COLUMN: I Was Wrong About Chris Kunitz

You don’t know what you have until it’s gone. I don’t often admit when I’m wrong (because I’m usually right), but I’ll admit I was wrong about Chris Kunitz. For those of you that may follow me on twitter, when I live-tweet games, I usually have a Kunitz complaint or two in there. I am primarily an optimist, but I’m also a perfectionist and can easily pick apart someone’s game. I even do it to myself in my own hockey games. I could have a four-point night and get a win, but I’ll find ways to beat myself up over some missed opportunity. When Kunitz started to lose a step a couple of years ago, I immediately became way too hard on him.

I guess it’s my own fault. I tend to have high expectations of a lot of Penguin players, after all, we do have the best in the world and other plethora of talents, ripe for the plucking. I saw Kunitz play a huge role on the 2009 Cup team, and saw the year Kunitz had in 2011-2012 when he was primarily on a line with Geno and James Neal and watched that line dominate. Kunitz was by far the third-best scorer on that line, but it was other parts of his game that helped make that line so dangerous, and helped pave the way for Geno to score 50 goals and Neal to score 40. He also had enough speed to be an offensive threat on the fly with Geno, and then again with Sid after his return and Mike Johnston put Crosby between Kunitz and Dupuis. Kunitz has always been a physical guy, willing to play hard in the corners and in front of the net, but also was equipped with a good scoring touch. When his scoring numbers went down, a lot of people started to dump hard on Kunitz. They were being unreasonably hard on him. People have these expectations that if you play with Sid, you should be an elite scorer. Chris Kunitz never was that and never will be. That isn’t his MO.

I started to pull my support of Kunitz over the last couple years when I put together several factors. 1) His age was starting to show. He was losing a step that he had, and while he maintained his physical presence, it began to really become clear that his scoring touch had diminished, and that leads to my second point. 2) He was still playing on scoring lines with Sid or Geno. Now that’s more on the coach, but it was frustrating to see playmakers like Crosby and Malkin are set up guys for high quality scoring chances and not see them get buried in the net. This particular one leaves me baffled:


I mean, wow. That’s the epitome of one too many passes. It’s become a joke on twitter now between Pens fans, but I still can’t believe that. That’s about as close as it comes to a sure goal.3) I thought for a player on the decline, paying him $3.85 million could have been used elsewhere to get some help of defense or bring in another guy with some kind of scoring touch, especially since the Penguins are always right up against the salary cap.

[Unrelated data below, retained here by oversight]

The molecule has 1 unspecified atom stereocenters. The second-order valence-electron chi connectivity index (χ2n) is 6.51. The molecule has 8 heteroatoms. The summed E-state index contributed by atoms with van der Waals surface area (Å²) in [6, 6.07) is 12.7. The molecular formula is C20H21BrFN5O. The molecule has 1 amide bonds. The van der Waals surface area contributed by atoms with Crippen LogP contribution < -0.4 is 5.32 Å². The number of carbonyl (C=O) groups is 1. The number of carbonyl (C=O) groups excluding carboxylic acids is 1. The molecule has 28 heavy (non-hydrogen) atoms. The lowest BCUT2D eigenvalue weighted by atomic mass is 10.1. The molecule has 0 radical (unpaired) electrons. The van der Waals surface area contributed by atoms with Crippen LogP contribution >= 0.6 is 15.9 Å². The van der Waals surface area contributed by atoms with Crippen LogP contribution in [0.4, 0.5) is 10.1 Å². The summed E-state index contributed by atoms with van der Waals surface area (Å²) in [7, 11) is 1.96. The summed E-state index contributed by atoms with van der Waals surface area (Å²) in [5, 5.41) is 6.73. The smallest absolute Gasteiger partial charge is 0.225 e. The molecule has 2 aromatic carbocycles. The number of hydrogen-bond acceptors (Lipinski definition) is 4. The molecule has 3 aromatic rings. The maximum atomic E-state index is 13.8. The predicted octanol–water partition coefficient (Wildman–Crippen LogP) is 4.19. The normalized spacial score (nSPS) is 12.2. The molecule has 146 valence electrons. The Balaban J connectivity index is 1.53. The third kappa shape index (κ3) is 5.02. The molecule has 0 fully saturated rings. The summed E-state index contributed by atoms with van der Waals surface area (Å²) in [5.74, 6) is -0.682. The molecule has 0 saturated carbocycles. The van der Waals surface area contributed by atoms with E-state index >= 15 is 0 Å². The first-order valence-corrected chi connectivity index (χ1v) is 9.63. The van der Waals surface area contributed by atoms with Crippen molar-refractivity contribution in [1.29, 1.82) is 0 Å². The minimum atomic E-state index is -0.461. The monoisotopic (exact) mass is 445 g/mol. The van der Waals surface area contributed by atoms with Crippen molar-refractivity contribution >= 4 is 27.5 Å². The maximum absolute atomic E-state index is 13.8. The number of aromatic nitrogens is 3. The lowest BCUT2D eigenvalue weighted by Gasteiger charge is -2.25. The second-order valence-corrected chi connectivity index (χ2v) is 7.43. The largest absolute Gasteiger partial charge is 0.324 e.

But these past couple of weeks have made me realize something. As I’ve watched more and more hockey played the game more and more myself, I’ve learned more about the game. I’ve learned that while the whole point of the game is to outscore the other team (which means you need scorers, defense, and good goaltending), it doesn’t mean there can’t be valuable players on your team that don’t light up the scoresheet. Guys who do the dirty work in the corners or get screens in front of the net, they don’t always get on the scoresheet, but what they did on a particular play is the main reason why a goal was scored.

Does Kunitz have the scoring touch he used to? No. On arguable the fastest team in the NHL, does Kunitz look the slowest he ever has? Yes. Does he go through stretches where he may drive you crazy? You betcha. So why have I changed my mind? Why do what so few men can do; admit I was wrong?

He’s by far the most physical forward the Penguins have. Hornqvist is up there too, and Horny has more of a scoring touch, but Kunitz lays the boom down all over the ice. He’s usually the top forward in hits. He plays hard in the corners. He does a lot of the things on the ice that go unnoticed. He’s a veteran guy, a really good leader to compliment great leadership in Crosby, he’s a great guy in the room who has the respect of his teammates and coaches, and he has a high hockey IQ. Listen, he plays an ugly game. You know what, for hockey, that’s perfectly fine. You need guys who play ugly games, especially on a team that’s filled with speed and skill guys. You don’t necessarily need an enforcer, but you need a couple guys that play hard and physical. The Penguins have that in Kunitz and Hornqvist. And man, their absence was very noticeable when they were injured.

For the people that still don’t like Kunitz, go back and watch the games while he was out. It’s not the same team that scored 8 goals against Ottawa. They needed his physicality, his leadership, and most of all, his experience. The team has a lot of young players. They need guys to go to that can teach them more and more about the game at the NHL level. Kunitz has won three Cups with two teams. Been there, done that.

I’m not saying to put him in the Hart trophy race, but he’s more valuable than people give him credit for. He’s not going to score 30 goals, and yeah, he’ll pass it one too many times again. But you know what you get when #14 steps out on the ice every night. Consistency is key to success. Yep, I was wrong about you, Chris. I won’t make that mistake again.

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